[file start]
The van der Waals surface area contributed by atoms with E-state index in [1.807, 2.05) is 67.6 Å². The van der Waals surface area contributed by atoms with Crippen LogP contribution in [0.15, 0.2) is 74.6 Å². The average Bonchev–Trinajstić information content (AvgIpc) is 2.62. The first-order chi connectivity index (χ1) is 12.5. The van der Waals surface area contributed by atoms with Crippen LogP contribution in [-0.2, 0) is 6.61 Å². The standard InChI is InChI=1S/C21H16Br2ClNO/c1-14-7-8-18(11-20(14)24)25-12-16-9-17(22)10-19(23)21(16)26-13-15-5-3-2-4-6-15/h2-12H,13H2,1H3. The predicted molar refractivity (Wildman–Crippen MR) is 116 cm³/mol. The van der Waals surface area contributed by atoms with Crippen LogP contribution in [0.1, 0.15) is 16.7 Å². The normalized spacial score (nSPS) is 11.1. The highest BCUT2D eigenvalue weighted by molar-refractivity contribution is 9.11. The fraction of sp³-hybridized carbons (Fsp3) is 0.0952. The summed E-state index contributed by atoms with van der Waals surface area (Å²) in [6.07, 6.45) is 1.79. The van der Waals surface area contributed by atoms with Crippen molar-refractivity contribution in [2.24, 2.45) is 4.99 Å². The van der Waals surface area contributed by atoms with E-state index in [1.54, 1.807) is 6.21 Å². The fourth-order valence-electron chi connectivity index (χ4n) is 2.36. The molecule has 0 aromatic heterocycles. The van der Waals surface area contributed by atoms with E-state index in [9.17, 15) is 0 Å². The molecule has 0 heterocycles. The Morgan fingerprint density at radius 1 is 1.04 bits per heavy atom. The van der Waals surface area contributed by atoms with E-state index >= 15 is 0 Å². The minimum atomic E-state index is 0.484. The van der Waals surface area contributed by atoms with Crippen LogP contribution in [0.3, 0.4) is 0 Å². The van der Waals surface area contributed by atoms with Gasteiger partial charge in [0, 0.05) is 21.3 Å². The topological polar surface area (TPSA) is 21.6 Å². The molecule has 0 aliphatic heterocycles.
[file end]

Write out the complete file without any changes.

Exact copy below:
The van der Waals surface area contributed by atoms with E-state index in [1.807, 2.05) is 67.6 Å². The van der Waals surface area contributed by atoms with Crippen LogP contribution in [0.15, 0.2) is 74.6 Å². The average Bonchev–Trinajstić information content (AvgIpc) is 2.62. The first-order chi connectivity index (χ1) is 12.5. The van der Waals surface area contributed by atoms with Crippen LogP contribution in [-0.2, 0) is 6.61 Å². The standard InChI is InChI=1S/C21H16Br2ClNO/c1-14-7-8-18(11-20(14)24)25-12-16-9-17(22)10-19(23)21(16)26-13-15-5-3-2-4-6-15/h2-12H,13H2,1H3. The predicted molar refractivity (Wildman–Crippen MR) is 116 cm³/mol. The van der Waals surface area contributed by atoms with Crippen LogP contribution in [0.1, 0.15) is 16.7 Å². The normalized spacial score (nSPS) is 11.1. The highest BCUT2D eigenvalue weighted by molar-refractivity contribution is 9.11. The fraction of sp³-hybridized carbons (Fsp3) is 0.0952. The summed E-state index contributed by atoms with van der Waals surface area (Å²) in [6.07, 6.45) is 1.79. The van der Waals surface area contributed by atoms with Crippen molar-refractivity contribution in [2.24, 2.45) is 4.99 Å². The van der Waals surface area contributed by atoms with E-state index in [1.54, 1.807) is 6.21 Å². The fourth-order valence-electron chi connectivity index (χ4n) is 2.36. The molecule has 0 aromatic heterocycles. The van der Waals surface area contributed by atoms with E-state index in [9.17, 15) is 0 Å². The molecule has 0 heterocycles. The Morgan fingerprint density at radius 1 is 1.04 bits per heavy atom. The van der Waals surface area contributed by atoms with E-state index >= 15 is 0 Å². The minimum atomic E-state index is 0.484. The van der Waals surface area contributed by atoms with Crippen LogP contribution in [0.3, 0.4) is 0 Å². The van der Waals surface area contributed by atoms with Gasteiger partial charge in [0, 0.05) is 21.3 Å². The topological polar surface area (TPSA) is 21.6 Å². The molecule has 0 aliphatic heterocycles.